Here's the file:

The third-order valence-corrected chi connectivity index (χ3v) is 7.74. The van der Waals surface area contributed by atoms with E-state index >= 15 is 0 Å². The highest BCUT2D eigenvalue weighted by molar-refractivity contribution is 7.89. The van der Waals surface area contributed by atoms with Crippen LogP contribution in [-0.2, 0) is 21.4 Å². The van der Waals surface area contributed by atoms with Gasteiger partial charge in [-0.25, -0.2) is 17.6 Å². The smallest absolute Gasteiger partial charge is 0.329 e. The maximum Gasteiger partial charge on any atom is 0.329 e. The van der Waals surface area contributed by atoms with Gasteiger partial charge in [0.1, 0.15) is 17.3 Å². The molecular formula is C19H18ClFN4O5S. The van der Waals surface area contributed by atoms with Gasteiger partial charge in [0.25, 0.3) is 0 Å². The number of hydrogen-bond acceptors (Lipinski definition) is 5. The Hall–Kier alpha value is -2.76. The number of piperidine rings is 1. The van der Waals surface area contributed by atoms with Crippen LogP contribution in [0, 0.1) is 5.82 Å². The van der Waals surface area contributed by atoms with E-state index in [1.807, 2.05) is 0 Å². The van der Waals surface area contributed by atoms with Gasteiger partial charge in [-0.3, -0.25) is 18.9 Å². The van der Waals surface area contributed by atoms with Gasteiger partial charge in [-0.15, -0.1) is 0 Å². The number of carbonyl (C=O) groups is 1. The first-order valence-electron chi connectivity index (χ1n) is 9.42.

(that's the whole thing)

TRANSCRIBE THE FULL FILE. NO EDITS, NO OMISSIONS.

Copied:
The third-order valence-corrected chi connectivity index (χ3v) is 7.74. The van der Waals surface area contributed by atoms with E-state index >= 15 is 0 Å². The highest BCUT2D eigenvalue weighted by molar-refractivity contribution is 7.89. The van der Waals surface area contributed by atoms with Crippen LogP contribution in [-0.2, 0) is 21.4 Å². The van der Waals surface area contributed by atoms with Gasteiger partial charge in [-0.25, -0.2) is 17.6 Å². The smallest absolute Gasteiger partial charge is 0.329 e. The maximum Gasteiger partial charge on any atom is 0.329 e. The van der Waals surface area contributed by atoms with Gasteiger partial charge in [0.1, 0.15) is 17.3 Å². The molecular formula is C19H18ClFN4O5S. The van der Waals surface area contributed by atoms with Gasteiger partial charge in [0.25, 0.3) is 0 Å². The number of hydrogen-bond acceptors (Lipinski definition) is 5. The Hall–Kier alpha value is -2.76. The number of piperidine rings is 1. The van der Waals surface area contributed by atoms with Crippen LogP contribution in [0, 0.1) is 5.82 Å². The van der Waals surface area contributed by atoms with E-state index in [1.807, 2.05) is 0 Å². The van der Waals surface area contributed by atoms with Gasteiger partial charge in [-0.3, -0.25) is 18.9 Å². The van der Waals surface area contributed by atoms with Gasteiger partial charge in [-0.15, -0.1) is 0 Å². The number of carbonyl (C=O) groups is 1. The first-order valence-electron chi connectivity index (χ1n) is 9.42.